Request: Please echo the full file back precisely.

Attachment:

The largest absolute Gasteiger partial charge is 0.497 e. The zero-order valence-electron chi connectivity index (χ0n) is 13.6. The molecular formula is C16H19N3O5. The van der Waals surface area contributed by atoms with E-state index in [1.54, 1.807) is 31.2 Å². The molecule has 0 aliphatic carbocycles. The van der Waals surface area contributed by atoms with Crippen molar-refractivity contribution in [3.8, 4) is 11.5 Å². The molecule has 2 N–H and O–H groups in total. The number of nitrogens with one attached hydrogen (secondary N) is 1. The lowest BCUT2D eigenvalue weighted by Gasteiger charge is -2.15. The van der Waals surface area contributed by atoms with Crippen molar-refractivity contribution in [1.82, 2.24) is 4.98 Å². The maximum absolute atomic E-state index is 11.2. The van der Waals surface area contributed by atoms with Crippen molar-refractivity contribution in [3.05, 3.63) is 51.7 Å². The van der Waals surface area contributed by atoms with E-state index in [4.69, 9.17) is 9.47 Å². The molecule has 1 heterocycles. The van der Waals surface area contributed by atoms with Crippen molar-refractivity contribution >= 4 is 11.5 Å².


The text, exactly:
The largest absolute Gasteiger partial charge is 0.497 e. The zero-order valence-electron chi connectivity index (χ0n) is 13.6. The molecular formula is C16H19N3O5. The van der Waals surface area contributed by atoms with E-state index in [1.54, 1.807) is 31.2 Å². The molecule has 0 aliphatic carbocycles. The van der Waals surface area contributed by atoms with Crippen molar-refractivity contribution in [3.8, 4) is 11.5 Å². The molecule has 2 N–H and O–H groups in total. The number of nitrogens with one attached hydrogen (secondary N) is 1. The lowest BCUT2D eigenvalue weighted by Gasteiger charge is -2.15. The van der Waals surface area contributed by atoms with Crippen molar-refractivity contribution in [1.82, 2.24) is 4.98 Å². The maximum absolute atomic E-state index is 11.2. The van der Waals surface area contributed by atoms with Crippen molar-refractivity contribution in [3.05, 3.63) is 51.7 Å². The van der Waals surface area contributed by atoms with E-state index in [4.69, 9.17) is 9.47 Å². The molecule has 1 heterocycles. The van der Waals surface area contributed by atoms with Crippen molar-refractivity contribution >= 4 is 11.5 Å².